Personal Finance

Pay tax without pain on stock market gains

Gurumurthy K | Updated on November 22, 2014

Investors can set off or carry forward short-term capital gains and losses, but not long-term ones. PHIPATBIG/SHUTTERSTOCK.COM

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With the July 31 deadline for filing tax returns fast approaching, here’s a tax guide for avid stock market investors



You love the stock market and the excitement you get from buying and selling stocks. Just keep in mind that the money you make may attract tax. And with the deadline for filing returns only a few days away, here’s a last minute reference guide on how the gains you made are taxed.

Trader or investor?

To understand the applicability of capital gains tax on your transactions, the first step is to classify yourself as either a trader or an investor.

Nithin Kamath, Founder and CEO of Zerodha, says the classification depends on how often you buy and sell and is also based on your income. But Raghu Kumar, Co-Founder of RKSV, a brokerage house, admits this is a grey area. Since the rules regarding classification are not in black and white, it will be a good idea to take the advice of an auditor before you file your return.

Capital gains tax

Any gain or loss made after holding the stock for more than 12 months is considered a long-term capital gain or loss. For an investor, long-term capital gains are completely exempt from tax.

But for a trader, the gains will be considered as business income and taxed at the normal slab rates of 10, 20 or 30 per cent. However, since this is business income, the expenses incurred on trading, such as internet connection charges and so on, can be excluded from the gains.

Gains made within 12 months of the sale of a stock are short-term capital gains, which are taxed at 15 per cent for investors. For traders, short-term gains are taxed the same way as long-term gains. In case of a loss, traders can set off/carry forward both short-term and long-term capital losses. In the case of investors, only the short-term capital loss can be carried forward and set off, with no provision for setting off or carrying forward a long-term capital loss. There is an eight year time limit for setting off a capital loss.



If you make a quick buck through day trading, the profit or loss from such intraday trades is treated as speculative activity. So if you make a profit, it will be added to your income and taxed as per your tax slab. A speculative loss can be taken forward for setting off, but only within the next four years and against speculative income.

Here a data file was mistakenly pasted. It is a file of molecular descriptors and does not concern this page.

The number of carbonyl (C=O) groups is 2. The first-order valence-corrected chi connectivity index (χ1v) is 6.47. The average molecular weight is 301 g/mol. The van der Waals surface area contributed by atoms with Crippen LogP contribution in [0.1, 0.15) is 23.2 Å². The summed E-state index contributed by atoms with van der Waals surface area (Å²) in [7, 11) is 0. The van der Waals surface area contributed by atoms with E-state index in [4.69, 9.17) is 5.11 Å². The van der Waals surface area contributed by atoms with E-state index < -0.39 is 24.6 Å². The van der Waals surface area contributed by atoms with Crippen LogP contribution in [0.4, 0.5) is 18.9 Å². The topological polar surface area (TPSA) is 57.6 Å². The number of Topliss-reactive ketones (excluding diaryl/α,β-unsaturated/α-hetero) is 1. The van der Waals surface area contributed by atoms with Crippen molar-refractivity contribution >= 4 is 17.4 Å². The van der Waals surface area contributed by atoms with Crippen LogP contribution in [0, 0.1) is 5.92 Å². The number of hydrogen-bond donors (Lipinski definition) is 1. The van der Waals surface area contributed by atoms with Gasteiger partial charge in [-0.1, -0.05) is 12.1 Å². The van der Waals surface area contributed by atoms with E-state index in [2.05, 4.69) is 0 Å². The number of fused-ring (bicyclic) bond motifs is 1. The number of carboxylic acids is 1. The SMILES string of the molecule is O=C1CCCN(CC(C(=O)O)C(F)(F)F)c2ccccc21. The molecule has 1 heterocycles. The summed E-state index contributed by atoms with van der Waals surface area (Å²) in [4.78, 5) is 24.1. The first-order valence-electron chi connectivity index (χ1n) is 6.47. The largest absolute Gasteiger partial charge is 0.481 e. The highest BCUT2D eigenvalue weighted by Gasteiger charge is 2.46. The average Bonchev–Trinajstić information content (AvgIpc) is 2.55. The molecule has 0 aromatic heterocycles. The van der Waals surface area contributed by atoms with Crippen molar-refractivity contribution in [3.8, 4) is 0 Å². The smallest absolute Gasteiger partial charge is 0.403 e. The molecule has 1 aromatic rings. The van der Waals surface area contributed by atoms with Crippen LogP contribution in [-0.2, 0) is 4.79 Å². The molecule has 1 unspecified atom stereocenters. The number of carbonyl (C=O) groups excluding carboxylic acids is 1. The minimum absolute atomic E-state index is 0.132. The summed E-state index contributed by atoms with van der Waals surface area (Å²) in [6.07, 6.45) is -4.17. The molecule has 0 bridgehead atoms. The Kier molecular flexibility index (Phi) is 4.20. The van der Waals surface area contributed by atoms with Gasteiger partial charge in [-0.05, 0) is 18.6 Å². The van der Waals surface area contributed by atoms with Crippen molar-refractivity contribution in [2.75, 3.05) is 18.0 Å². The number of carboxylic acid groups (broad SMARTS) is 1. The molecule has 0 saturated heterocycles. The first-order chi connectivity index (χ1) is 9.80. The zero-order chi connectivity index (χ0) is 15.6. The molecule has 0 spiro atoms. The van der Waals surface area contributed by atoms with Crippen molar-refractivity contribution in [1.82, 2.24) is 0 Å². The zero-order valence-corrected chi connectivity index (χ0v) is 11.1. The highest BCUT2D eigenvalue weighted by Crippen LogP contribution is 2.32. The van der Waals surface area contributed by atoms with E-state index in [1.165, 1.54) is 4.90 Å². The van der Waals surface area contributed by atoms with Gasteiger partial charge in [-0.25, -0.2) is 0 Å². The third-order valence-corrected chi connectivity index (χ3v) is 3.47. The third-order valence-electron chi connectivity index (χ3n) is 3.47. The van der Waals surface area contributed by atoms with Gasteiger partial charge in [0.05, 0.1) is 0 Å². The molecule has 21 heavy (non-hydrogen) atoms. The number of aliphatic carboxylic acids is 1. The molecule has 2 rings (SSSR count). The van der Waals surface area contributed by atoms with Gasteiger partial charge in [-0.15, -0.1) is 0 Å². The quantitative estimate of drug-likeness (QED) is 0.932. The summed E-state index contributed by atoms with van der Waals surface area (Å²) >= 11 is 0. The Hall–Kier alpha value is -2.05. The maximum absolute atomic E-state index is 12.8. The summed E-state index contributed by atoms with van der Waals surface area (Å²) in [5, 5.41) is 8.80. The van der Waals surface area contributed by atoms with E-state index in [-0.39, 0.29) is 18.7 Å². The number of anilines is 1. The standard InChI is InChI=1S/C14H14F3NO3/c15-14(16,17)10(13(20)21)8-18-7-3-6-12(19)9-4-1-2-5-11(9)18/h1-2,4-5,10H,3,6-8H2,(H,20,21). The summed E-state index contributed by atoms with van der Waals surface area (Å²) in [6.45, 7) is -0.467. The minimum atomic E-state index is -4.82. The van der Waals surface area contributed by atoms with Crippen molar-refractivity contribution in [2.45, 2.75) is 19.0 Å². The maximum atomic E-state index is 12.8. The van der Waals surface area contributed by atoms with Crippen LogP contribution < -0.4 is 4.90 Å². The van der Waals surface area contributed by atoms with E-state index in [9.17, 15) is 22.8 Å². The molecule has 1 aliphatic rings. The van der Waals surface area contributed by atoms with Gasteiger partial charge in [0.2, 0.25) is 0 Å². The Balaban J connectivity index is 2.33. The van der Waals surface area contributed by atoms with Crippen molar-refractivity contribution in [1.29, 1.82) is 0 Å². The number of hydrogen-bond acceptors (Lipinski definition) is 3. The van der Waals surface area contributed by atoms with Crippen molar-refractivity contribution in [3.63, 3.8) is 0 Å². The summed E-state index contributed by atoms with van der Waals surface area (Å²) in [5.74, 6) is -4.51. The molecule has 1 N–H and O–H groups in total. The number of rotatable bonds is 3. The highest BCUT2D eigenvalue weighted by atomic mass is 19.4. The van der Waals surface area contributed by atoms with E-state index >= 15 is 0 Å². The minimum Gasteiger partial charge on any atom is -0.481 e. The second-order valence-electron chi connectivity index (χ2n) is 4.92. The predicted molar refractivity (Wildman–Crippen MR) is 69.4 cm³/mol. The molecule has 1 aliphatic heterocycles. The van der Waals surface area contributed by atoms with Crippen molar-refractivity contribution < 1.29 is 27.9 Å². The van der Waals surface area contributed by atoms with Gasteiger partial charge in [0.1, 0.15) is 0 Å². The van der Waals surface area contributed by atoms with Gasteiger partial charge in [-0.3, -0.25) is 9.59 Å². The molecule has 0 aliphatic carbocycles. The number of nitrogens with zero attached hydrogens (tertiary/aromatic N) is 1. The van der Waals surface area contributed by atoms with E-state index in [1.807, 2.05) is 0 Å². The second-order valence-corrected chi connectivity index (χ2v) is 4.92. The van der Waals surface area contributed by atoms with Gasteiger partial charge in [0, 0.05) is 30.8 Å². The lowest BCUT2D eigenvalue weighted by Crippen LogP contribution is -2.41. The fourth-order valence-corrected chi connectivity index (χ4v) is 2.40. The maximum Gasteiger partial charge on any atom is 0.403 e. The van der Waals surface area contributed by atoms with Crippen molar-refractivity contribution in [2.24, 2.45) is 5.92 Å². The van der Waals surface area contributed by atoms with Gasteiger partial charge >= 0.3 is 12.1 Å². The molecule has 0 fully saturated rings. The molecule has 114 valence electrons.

Tax on Futures and Options

If you are playing the F&O market, you are considered a trader. So profits from trading in the F&O market will be considered business income.

This will be added to your income under other heads and the total will be subject to taxation at the applicable income tax slab rate.

As usual, expenses incurred on trading can be deducted.

The loss can be carried forward and set off over the next eight years.

Pitfalls to avoid

“The big mistake that traders do is they don’t declare the loss at the time of filing their returns,” says Zerodha's Nithin Kamath. “By doing so, the loss cannot be carried forward and set off against income from future years and it becomes a dead loss,” adds Kumar.

Apart from not declaring losses, erroneous calculation of the turnover is another common mistake that traders make. “Turnover is not the contract value, but the sum of the settlement profit and settlement loss for intraday trades in equity,” says Kamath. That is, if you make a profit of say ₹5,000 in one transaction and a loss of ₹5,000 in another transaction, then your turnover will be ₹10,000 (₹5,000 profit +₹5,000 loss).

A third error, according to Kumar, is in choosing the wrong ITR form for filing a tax return. “If you have only long-term capital gains or losses, you need to use ITR 2. For traders, ITR 4 is to be used, but getting your books audited is mandatory if you use this form to file your returns.”

“Auditing is also mandatory if your turnover is either greater than ₹1 crore, or if your turnover is less than ₹1 crore but your profit is less than 8 per cent of your turnover,” adds Kamath.

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Published on July 27, 2014
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